In the wake of the mass shooting at Marjory Stoneman Douglas High School on Feb. 14, where a former student killed 17 people with an AR-15 rifle, calls for gun reform have never been stronger. Activists have organized marches, boycotts, even televised town halls between lawmakers and the survivors.
A new mood of activism is also sweeping the investment world, where financial firms are increasingly rethinking their ties to weapons manufacturers, and investment funds—particularly ETFs—have come under pressure to divest the gun stocks in their portfolios. Recent articles on CNBC, NBC.com, USA Today and Quartz have all taken passively indexed ETFs to task for their ownership of weapons manufacturers.
While it's true some ETFs hold firearms makers, including the company that manufactures the AR-15 rifle used in so many mass shootings, ownership by passive ETFs in gun stocks is nowhere near that of actively managed funds.
Furthermore, divestment isn't as easy as it might seem. Passive ETFs are restricted in how they may rid themselves of their holdings in weapons manufacturers, since doing so might introduce tracking error. That's a problem actively managed funds don't have.
"Most active funds could sell their gun stocks tomorrow," said Eric Balchunas, senior ETF analyst for Bloomberg. "They really do have that liberty."
Which ETFs Hold Gun Stocks?
Though dozens of companies touch the civilian firearms industry in some way, the three publicly traded companies generating the most revenues from guns are:
- Sturm, Ruger & Co (RGR), 95% of revenues
- American Outdoor Brands Corp. (AOBC), 68%
- Vista Outdoor, Inc. (VSTO), 49%
Forty-seven ETFs hold at least one of these stocks in their portfolios. The 10 with the largest ownership stakes are listed in Table 1, along with details of their holdings:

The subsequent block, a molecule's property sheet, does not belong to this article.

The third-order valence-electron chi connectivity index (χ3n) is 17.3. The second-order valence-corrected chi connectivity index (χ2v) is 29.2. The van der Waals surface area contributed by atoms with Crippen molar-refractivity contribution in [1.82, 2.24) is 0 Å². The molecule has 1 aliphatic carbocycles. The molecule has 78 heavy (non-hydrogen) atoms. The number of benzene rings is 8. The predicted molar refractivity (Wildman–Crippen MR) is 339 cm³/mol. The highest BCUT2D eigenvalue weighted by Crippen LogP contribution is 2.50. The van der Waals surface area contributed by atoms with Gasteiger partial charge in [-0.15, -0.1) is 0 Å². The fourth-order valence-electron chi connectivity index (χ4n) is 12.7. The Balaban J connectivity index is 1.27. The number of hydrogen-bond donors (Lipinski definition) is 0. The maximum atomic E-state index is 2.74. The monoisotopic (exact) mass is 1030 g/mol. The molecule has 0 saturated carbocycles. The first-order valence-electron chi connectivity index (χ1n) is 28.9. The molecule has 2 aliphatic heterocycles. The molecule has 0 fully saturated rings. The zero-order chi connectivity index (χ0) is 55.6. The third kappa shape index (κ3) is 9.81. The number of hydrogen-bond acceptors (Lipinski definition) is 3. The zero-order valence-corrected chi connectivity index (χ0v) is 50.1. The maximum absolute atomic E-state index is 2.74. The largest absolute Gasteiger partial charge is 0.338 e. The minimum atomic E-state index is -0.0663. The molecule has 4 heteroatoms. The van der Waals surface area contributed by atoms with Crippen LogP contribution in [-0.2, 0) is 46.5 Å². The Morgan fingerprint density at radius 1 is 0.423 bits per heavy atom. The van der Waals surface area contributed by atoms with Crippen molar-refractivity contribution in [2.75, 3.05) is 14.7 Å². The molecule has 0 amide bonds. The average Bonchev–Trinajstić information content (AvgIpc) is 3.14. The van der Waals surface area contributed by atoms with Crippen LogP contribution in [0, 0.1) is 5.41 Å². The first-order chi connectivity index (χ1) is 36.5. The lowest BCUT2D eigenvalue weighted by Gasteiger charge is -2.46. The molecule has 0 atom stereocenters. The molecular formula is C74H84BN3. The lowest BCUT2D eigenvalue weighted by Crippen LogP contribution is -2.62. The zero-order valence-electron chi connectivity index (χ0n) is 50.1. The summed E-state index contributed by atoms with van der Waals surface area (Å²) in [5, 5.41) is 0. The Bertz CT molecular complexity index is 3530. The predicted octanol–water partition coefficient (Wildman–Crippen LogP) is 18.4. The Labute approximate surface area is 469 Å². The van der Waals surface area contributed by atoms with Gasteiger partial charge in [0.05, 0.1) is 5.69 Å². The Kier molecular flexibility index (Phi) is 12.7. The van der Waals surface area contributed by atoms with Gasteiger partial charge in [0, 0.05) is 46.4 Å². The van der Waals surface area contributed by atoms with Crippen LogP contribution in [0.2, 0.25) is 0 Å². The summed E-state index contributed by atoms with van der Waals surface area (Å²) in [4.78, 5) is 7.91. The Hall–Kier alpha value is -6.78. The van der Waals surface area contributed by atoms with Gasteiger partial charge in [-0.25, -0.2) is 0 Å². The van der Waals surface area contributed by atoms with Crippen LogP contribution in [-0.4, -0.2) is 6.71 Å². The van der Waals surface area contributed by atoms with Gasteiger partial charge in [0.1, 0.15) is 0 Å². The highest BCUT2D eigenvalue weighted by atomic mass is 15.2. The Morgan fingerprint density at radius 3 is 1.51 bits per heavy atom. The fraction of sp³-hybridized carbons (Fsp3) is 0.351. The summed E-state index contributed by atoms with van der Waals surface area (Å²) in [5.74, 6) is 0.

|Table 1: ETFs With The Top 10 Largest Ownership Stakes In Gun Stocks|
|Ticker||Fund||Contains||Total % of ETF||Assets of ETF ($M)||Total Assets ETF Invests in Gun Stocks ($M)|
|SPUN||VanEck Vectors Spin-Off ETF||VSTO||1.33%||$4.81||$0.06|
|ITA||iShares U.S. Aerospace & Defense ETF||AOBC RGR||1.14%||$5,920||$67.49|
|XSHQ||PowerShares S&P SmallCap Quality Portfolio||RGR||0.54%||$4.01||$0.02|
|FYT||First Trust Small Cap Value AlphaDEX Fund||AOBC||0.49%||$73.68||$0.36|
|RZV||Guggenheim S&P Smallcap 600 Pure Value ETF||VSTO||0.47%||$173.29||$0.81|
|IJS||iShares S&P Small-Cap 600 Value ETF||RGR VSTO||0.40%||$5,200||$20.80|
|SLYV||SPDR S&P 600 Small Cap Value ETF||RGR VSTO||0.40%||$1,230||$4.92|
|ISMD||Inspire Small/Mid Cap Impact ETF||VSTO AOBC||0.38%||$28.84||$0.11|
|VIOV||Vanguard S&P Small-Cap 600 Value ETF||VSTO||0.38%||$274.47||$1.04|
|EWSC||Guggenheim S&P SmallCap 600 Equal Weight ETF||RGR VSTO||0.37%||$32.37||$0.12|
Source: ETF Channel, ETF.com, issuer websites. Data as of Feb. 26.
Most ETFs holding gun stocks are either small-cap funds that hold weapons manufacturers because of their small size; or single-factor funds, such as value or dividend funds, that include weapons makers based on the strength of their balance sheets.
ETFs Minimally Invested In Gun Stocks
Either way, these 47 ETFs devote only a tiny portion of their portfolio assets to gun stocks. The ETF with the largest percentage holding is the VanEck Vectors Spin-Off ETF (SPUN), which holds just 1.33% of its $4.9 million portfolio in Vista Outdoor. That position is worth roughly $60,000.
That said, percentages alone can be misleading: The $6.1 billion iShares U.S. Aerospace & Defense ETF (ITA), which has the second-largest percentage weighting, has a position in gun stocks worth $67 million.
Even given ITA's significant investment, however, the combined ownership of gun stocks by the 10 ETFs with the largest positions totals just $96 million.